“My career is on a faster track because of culinary school. Back when I started working, the supervisor was just sort of there to help me out. But now they ask for my opinion on how to do things.”
Damian Palacios, Escoffier Online Culinary Arts Student & Line Cook, Bubba Gump Shrimp Company
Passion and curiosity show that you’re committed to your profession and the evolution of the industry. If the Chef de Cuisine encourages creativity, count yourself fortunate! Many restaurants are eager for new chefs to pitch ideas. Even if not, keep experimenting on your own time, so you can keep your passion alive for years to come.
Consider finding a mentor who can guide you through the early (or advanced) stages of your career. Not only can you bring questions to this person, but often they can offer support and tips from their own experiences working in a kitchen.
Learning Opportunities Abound in the Kitchen
If you’re a new chef who wants to stand out, be positive! Keep in mind that if you’re working in any kitchen, you’ve got something many people want. So even if it’s not your dream job, it could be an important stepping stone in your career. A positive attitude will help you make a great impression, and you might find yourself with ample networking opportunities.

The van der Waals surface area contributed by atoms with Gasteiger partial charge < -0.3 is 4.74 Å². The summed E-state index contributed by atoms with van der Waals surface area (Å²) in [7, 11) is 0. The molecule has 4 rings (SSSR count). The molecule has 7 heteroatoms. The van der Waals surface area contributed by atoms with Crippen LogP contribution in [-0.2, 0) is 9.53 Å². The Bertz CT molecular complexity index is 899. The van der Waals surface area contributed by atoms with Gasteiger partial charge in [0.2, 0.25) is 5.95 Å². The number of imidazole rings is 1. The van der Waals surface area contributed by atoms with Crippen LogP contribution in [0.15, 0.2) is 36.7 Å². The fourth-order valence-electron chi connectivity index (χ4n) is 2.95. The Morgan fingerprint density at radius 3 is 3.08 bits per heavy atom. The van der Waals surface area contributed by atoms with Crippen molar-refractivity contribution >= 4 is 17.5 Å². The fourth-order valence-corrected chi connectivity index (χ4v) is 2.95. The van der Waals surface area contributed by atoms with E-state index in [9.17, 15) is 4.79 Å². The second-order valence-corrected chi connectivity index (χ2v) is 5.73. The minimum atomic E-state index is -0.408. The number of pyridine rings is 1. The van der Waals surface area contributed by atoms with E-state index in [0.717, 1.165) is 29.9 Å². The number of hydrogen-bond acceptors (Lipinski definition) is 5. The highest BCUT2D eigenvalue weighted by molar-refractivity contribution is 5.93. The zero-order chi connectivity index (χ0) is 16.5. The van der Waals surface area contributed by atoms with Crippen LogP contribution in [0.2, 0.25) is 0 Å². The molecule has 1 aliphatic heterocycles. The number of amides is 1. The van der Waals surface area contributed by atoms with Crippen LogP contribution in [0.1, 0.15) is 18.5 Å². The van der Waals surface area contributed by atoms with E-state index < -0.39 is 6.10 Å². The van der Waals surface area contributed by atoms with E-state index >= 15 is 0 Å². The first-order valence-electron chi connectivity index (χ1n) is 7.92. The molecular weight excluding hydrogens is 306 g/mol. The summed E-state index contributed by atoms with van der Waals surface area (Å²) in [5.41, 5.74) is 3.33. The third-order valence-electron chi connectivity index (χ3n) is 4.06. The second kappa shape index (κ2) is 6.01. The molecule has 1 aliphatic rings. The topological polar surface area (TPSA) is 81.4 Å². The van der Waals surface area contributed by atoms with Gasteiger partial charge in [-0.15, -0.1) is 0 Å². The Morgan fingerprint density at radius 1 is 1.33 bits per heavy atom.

Learn everything you can while you’re employed in any kitchen. These skills will help you in the future — whether you’re doing them yourself or delegating them to your own team.
Get a strong educational foundation in the culinary arts or baking & pastry arts with Escoffier. Complete coursework on one of our campuses or online. Each of our programs includes a hands-on industry externship where you can gain real-world experience in a restaurant or hospitality environment to practice the skills you’ve acquired.
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This article was originally published on November 22, 2019, and has since been updated.